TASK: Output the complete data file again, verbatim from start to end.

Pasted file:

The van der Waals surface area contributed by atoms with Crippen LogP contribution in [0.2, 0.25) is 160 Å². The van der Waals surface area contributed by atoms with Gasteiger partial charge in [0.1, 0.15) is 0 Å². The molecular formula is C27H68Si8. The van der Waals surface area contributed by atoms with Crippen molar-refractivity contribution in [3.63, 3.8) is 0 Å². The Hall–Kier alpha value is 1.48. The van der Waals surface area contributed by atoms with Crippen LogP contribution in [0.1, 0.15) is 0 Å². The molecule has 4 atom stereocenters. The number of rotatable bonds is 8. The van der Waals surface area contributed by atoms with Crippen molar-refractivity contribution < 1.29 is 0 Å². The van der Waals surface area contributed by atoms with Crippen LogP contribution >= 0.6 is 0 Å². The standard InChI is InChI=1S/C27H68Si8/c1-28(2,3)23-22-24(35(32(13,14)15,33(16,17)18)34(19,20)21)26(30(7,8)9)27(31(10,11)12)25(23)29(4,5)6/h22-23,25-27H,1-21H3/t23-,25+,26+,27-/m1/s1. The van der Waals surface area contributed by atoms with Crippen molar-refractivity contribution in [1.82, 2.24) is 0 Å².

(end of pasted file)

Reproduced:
The van der Waals surface area contributed by atoms with Crippen LogP contribution in [0.2, 0.25) is 160 Å². The van der Waals surface area contributed by atoms with Gasteiger partial charge in [0.1, 0.15) is 0 Å². The molecular formula is C27H68Si8. The van der Waals surface area contributed by atoms with Crippen molar-refractivity contribution in [3.63, 3.8) is 0 Å². The Hall–Kier alpha value is 1.48. The van der Waals surface area contributed by atoms with Crippen LogP contribution in [0.1, 0.15) is 0 Å². The molecule has 4 atom stereocenters. The number of rotatable bonds is 8. The van der Waals surface area contributed by atoms with Crippen molar-refractivity contribution < 1.29 is 0 Å². The van der Waals surface area contributed by atoms with Crippen LogP contribution >= 0.6 is 0 Å². The standard InChI is InChI=1S/C27H68Si8/c1-28(2,3)23-22-24(35(32(13,14)15,33(16,17)18)34(19,20)21)26(30(7,8)9)27(31(10,11)12)25(23)29(4,5)6/h22-23,25-27H,1-21H3/t23-,25+,26+,27-/m1/s1. The van der Waals surface area contributed by atoms with Crippen molar-refractivity contribution in [1.82, 2.24) is 0 Å².